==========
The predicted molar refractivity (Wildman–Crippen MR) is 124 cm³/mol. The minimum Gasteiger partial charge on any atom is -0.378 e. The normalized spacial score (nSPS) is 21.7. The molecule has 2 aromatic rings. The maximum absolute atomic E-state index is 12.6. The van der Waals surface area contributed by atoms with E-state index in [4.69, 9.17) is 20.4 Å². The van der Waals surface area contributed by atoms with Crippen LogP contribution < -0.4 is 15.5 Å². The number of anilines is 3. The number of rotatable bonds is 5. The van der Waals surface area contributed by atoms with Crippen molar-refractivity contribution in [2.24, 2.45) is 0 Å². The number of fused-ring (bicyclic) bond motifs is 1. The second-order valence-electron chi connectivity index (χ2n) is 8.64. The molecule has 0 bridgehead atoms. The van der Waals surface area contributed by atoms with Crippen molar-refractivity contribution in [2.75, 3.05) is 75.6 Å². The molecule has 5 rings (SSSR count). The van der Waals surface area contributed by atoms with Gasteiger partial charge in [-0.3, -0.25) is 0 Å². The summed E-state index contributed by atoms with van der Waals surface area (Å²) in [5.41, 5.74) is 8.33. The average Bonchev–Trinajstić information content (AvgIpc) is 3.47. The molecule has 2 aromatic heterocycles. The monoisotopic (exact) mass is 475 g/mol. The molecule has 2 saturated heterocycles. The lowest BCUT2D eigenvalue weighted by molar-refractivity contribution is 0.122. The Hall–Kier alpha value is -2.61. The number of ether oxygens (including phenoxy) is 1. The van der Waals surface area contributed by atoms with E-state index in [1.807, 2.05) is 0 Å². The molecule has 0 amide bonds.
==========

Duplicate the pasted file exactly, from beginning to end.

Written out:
The predicted molar refractivity (Wildman–Crippen MR) is 124 cm³/mol. The minimum Gasteiger partial charge on any atom is -0.378 e. The normalized spacial score (nSPS) is 21.7. The molecule has 2 aromatic rings. The maximum absolute atomic E-state index is 12.6. The van der Waals surface area contributed by atoms with E-state index in [4.69, 9.17) is 20.4 Å². The van der Waals surface area contributed by atoms with Crippen LogP contribution < -0.4 is 15.5 Å². The number of anilines is 3. The number of rotatable bonds is 5. The van der Waals surface area contributed by atoms with Crippen molar-refractivity contribution in [2.24, 2.45) is 0 Å². The number of fused-ring (bicyclic) bond motifs is 1. The second-order valence-electron chi connectivity index (χ2n) is 8.64. The molecule has 0 bridgehead atoms. The van der Waals surface area contributed by atoms with Crippen molar-refractivity contribution in [2.75, 3.05) is 75.6 Å². The molecule has 5 rings (SSSR count). The van der Waals surface area contributed by atoms with Gasteiger partial charge in [-0.3, -0.25) is 0 Å². The summed E-state index contributed by atoms with van der Waals surface area (Å²) in [5.41, 5.74) is 8.33. The average Bonchev–Trinajstić information content (AvgIpc) is 3.47. The molecule has 2 aromatic heterocycles. The monoisotopic (exact) mass is 475 g/mol. The molecule has 2 saturated heterocycles. The lowest BCUT2D eigenvalue weighted by molar-refractivity contribution is 0.122. The Hall–Kier alpha value is -2.61. The number of ether oxygens (including phenoxy) is 1. The van der Waals surface area contributed by atoms with E-state index in [1.807, 2.05) is 0 Å². The molecule has 0 amide bonds.